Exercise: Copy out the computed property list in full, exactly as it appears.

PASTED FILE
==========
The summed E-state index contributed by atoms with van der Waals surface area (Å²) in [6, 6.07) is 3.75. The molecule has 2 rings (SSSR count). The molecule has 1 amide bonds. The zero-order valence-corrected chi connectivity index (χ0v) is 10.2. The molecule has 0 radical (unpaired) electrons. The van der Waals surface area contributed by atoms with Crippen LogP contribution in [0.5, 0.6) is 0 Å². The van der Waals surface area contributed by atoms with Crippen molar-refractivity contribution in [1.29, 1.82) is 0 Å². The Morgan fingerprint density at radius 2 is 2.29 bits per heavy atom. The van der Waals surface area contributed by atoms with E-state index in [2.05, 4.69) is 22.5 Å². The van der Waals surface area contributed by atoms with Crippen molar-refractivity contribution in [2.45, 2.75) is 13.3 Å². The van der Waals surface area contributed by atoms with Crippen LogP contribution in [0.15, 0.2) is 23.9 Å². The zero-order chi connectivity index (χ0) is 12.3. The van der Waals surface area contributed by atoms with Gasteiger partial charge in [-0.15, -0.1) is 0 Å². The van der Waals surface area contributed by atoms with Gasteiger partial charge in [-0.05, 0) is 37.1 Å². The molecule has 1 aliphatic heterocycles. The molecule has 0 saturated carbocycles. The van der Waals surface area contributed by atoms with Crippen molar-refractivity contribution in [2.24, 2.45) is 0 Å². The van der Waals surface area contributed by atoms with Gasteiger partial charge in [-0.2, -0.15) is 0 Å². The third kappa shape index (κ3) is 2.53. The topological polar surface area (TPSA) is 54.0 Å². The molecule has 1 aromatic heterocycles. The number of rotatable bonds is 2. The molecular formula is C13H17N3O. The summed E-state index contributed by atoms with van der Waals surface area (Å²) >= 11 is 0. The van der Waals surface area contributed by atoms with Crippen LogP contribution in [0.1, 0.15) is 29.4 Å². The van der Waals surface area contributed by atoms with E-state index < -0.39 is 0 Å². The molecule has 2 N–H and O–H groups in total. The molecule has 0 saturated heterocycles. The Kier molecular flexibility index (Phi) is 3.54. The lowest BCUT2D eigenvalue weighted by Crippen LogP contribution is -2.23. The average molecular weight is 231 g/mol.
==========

The summed E-state index contributed by atoms with van der Waals surface area (Å²) in [6, 6.07) is 3.75. The molecule has 2 rings (SSSR count). The molecule has 1 amide bonds. The zero-order valence-corrected chi connectivity index (χ0v) is 10.2. The molecule has 0 radical (unpaired) electrons. The van der Waals surface area contributed by atoms with Crippen LogP contribution in [0.5, 0.6) is 0 Å². The van der Waals surface area contributed by atoms with Crippen molar-refractivity contribution in [1.29, 1.82) is 0 Å². The Morgan fingerprint density at radius 2 is 2.29 bits per heavy atom. The van der Waals surface area contributed by atoms with E-state index in [2.05, 4.69) is 22.5 Å². The van der Waals surface area contributed by atoms with Crippen molar-refractivity contribution in [2.45, 2.75) is 13.3 Å². The van der Waals surface area contributed by atoms with Crippen LogP contribution in [0.15, 0.2) is 23.9 Å². The zero-order chi connectivity index (χ0) is 12.3. The van der Waals surface area contributed by atoms with Gasteiger partial charge in [-0.15, -0.1) is 0 Å². The van der Waals surface area contributed by atoms with Gasteiger partial charge in [-0.05, 0) is 37.1 Å². The molecule has 1 aliphatic heterocycles. The molecule has 0 saturated carbocycles. The van der Waals surface area contributed by atoms with Crippen molar-refractivity contribution in [2.24, 2.45) is 0 Å². The van der Waals surface area contributed by atoms with Gasteiger partial charge in [-0.2, -0.15) is 0 Å². The third kappa shape index (κ3) is 2.53. The topological polar surface area (TPSA) is 54.0 Å². The molecule has 1 aromatic heterocycles. The number of rotatable bonds is 2. The molecular formula is C13H17N3O. The summed E-state index contributed by atoms with van der Waals surface area (Å²) >= 11 is 0. The van der Waals surface area contributed by atoms with Crippen LogP contribution in [0.1, 0.15) is 29.4 Å². The van der Waals surface area contributed by atoms with E-state index < -0.39 is 0 Å². The molecule has 2 N–H and O–H groups in total. The molecule has 0 saturated heterocycles. The Kier molecular flexibility index (Phi) is 3.54. The lowest BCUT2D eigenvalue weighted by Crippen LogP contribution is -2.23. The average molecular weight is 231 g/mol.